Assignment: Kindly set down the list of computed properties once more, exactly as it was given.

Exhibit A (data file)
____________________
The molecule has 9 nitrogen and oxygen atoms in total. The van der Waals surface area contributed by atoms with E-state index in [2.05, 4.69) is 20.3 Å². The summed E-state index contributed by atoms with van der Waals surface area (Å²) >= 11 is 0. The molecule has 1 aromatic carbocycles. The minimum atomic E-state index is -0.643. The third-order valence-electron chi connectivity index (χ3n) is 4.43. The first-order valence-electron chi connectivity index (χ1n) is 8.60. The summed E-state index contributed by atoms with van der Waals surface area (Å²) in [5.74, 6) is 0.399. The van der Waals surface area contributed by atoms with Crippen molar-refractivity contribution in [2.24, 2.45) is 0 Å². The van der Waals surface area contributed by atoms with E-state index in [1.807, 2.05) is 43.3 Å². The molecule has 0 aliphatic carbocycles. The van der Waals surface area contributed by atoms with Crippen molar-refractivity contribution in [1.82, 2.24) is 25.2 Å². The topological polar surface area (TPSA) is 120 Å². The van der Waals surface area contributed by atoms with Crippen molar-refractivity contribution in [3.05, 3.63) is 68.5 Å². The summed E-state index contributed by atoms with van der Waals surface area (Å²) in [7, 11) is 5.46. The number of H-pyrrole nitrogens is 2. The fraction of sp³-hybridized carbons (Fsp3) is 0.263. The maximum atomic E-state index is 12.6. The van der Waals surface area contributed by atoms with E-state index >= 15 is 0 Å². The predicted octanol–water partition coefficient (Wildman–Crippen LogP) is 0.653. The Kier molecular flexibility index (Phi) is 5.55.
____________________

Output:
The molecule has 9 nitrogen and oxygen atoms in total. The van der Waals surface area contributed by atoms with E-state index in [2.05, 4.69) is 20.3 Å². The summed E-state index contributed by atoms with van der Waals surface area (Å²) >= 11 is 0. The molecule has 1 aromatic carbocycles. The minimum atomic E-state index is -0.643. The third-order valence-electron chi connectivity index (χ3n) is 4.43. The first-order valence-electron chi connectivity index (χ1n) is 8.60. The summed E-state index contributed by atoms with van der Waals surface area (Å²) in [5.74, 6) is 0.399. The van der Waals surface area contributed by atoms with Crippen molar-refractivity contribution in [2.24, 2.45) is 0 Å². The van der Waals surface area contributed by atoms with E-state index in [1.807, 2.05) is 43.3 Å². The molecule has 0 aliphatic carbocycles. The van der Waals surface area contributed by atoms with Crippen molar-refractivity contribution in [1.82, 2.24) is 25.2 Å². The topological polar surface area (TPSA) is 120 Å². The van der Waals surface area contributed by atoms with Crippen molar-refractivity contribution in [3.05, 3.63) is 68.5 Å². The summed E-state index contributed by atoms with van der Waals surface area (Å²) in [7, 11) is 5.46. The number of H-pyrrole nitrogens is 2. The fraction of sp³-hybridized carbons (Fsp3) is 0.263. The maximum atomic E-state index is 12.6. The van der Waals surface area contributed by atoms with E-state index >= 15 is 0 Å². The predicted octanol–water partition coefficient (Wildman–Crippen LogP) is 0.653. The Kier molecular flexibility index (Phi) is 5.55.